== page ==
A speech by Russian President Vladimir Putin announcing plans for partial military mobilisation has increased war risks and raised concerns over Ukraine’s export corridor agreement, AgriCensus reported on 21 September.

The partial mobilisation of reservists announced in Putin’s address to his nation on 20 September marked Russia’s first military mobilisation since World War II.

Russia was also expected to announce that referendums would be held in Ukraine’s occupied territories for Luhansk, Donetsk, Zaporizhzhia and Kherson regions to join the Russian Federation, which could lead to a further escalation of the conflict, the report said.

The Ukrainian market had a mixed reaction to the developments, according to the report, with some trade sources expressing uncertainty about what to expect next and what would happen given the export corridor agreement – brokered by the United Nations and Turkey – was due to expire on 20 November, while others said they would continue exporting goods as long as possible.

“Given this news, we are not stopping the trade but increasing the pace in order to deliver the grains faster,” one trader was quoted as saying.

Some sources reportedly said that despite the Russian president’s threats, grain exports from Ukraine would continue, with or without Russian guarantees and support.

Global traders were mainly concerned about the stability of grain and vegetable oil supply from the Black Sea region, particularly Ukraine’s export corridor operations, AgriCensus wrote.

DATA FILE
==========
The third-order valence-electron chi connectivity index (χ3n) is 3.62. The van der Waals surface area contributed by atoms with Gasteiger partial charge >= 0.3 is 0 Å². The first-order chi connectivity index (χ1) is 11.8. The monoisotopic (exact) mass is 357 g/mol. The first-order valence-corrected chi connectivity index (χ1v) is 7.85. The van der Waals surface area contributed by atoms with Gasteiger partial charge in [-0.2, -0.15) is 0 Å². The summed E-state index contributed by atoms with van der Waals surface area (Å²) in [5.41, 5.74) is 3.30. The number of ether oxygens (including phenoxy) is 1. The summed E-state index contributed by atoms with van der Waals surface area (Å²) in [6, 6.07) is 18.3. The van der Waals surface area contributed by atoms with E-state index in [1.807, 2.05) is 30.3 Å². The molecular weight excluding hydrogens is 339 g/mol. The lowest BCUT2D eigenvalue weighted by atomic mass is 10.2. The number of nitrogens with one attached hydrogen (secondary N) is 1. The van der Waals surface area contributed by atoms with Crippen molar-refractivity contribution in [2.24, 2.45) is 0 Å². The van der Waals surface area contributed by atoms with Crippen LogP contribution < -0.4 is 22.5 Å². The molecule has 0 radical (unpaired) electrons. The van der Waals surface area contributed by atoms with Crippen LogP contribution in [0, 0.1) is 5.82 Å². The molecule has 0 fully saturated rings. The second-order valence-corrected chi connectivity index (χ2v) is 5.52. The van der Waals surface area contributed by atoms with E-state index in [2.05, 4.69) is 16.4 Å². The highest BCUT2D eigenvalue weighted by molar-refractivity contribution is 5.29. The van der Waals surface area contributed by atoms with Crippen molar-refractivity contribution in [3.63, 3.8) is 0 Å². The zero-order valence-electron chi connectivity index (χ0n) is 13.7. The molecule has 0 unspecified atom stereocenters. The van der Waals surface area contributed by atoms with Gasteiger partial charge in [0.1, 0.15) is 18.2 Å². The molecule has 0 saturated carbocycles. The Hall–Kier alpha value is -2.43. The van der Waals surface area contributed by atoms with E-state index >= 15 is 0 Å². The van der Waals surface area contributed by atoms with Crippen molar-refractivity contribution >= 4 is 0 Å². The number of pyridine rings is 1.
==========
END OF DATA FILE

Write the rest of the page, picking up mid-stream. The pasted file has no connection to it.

“Let’s hope for the best, but for now it looks like further escalation… hopefully Ukraine can beat them already in the East so they will not get that far but there is a very high chance that they close the corridor again I think,” a Europe-based trader told AgriCensus.

Despite the ongoing tensions and fears of escalation, Ukraine was expected to produce 67M tonnes of grains and oilseeds in the 2022/23 marketing year, a result that would still be one of the five biggest harvests in the last 30 years of independence, AgriCensus reported on 20 September from a note by the country’s ministry of agriculture on the same date.

Ukraine is expected to produce 50-52M tonnes of grains and 15-17M tonnes of oilseeds during the period, according to the ministry data. With the volumes significantly higher than domestic consumption demand, a large proportion of production was expected to be available for export, the report said.

The country’s wheat crop was complete at 19M tonnes, the ministry’s statement said, while corn, sunflower and soyabean harvests had only just started.

“We estimate the domestic consumption of grain and oilseeds at the level of 20-22M tonnes. At least 45M tonnes of this crop will be exported,” Taras Vysotsky, First Deputy Minister of Agrarian Policy and Food, was quoted as saying.